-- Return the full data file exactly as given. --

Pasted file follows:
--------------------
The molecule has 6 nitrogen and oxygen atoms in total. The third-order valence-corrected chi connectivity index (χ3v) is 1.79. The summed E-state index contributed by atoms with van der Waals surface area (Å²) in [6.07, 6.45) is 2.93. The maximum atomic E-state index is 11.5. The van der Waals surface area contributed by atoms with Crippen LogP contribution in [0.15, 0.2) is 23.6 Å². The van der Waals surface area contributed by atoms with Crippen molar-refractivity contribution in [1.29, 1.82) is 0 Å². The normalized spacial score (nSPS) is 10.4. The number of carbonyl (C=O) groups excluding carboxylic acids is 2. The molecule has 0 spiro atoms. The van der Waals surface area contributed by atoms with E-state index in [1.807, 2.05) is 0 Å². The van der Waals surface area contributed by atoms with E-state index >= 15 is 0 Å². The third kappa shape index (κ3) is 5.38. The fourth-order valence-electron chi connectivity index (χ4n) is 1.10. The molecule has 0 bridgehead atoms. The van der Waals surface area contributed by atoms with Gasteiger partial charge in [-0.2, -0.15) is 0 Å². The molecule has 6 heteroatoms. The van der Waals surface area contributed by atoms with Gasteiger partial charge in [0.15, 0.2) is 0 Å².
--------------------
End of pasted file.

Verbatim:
The molecule has 6 nitrogen and oxygen atoms in total. The third-order valence-corrected chi connectivity index (χ3v) is 1.79. The summed E-state index contributed by atoms with van der Waals surface area (Å²) in [6.07, 6.45) is 2.93. The maximum atomic E-state index is 11.5. The van der Waals surface area contributed by atoms with Crippen LogP contribution in [0.15, 0.2) is 23.6 Å². The van der Waals surface area contributed by atoms with Crippen molar-refractivity contribution in [1.29, 1.82) is 0 Å². The normalized spacial score (nSPS) is 10.4. The number of carbonyl (C=O) groups excluding carboxylic acids is 2. The molecule has 0 spiro atoms. The van der Waals surface area contributed by atoms with E-state index in [1.807, 2.05) is 0 Å². The van der Waals surface area contributed by atoms with E-state index >= 15 is 0 Å². The third kappa shape index (κ3) is 5.38. The fourth-order valence-electron chi connectivity index (χ4n) is 1.10. The molecule has 0 bridgehead atoms. The van der Waals surface area contributed by atoms with Gasteiger partial charge in [-0.2, -0.15) is 0 Å². The molecule has 6 heteroatoms. The van der Waals surface area contributed by atoms with Gasteiger partial charge in [0.15, 0.2) is 0 Å².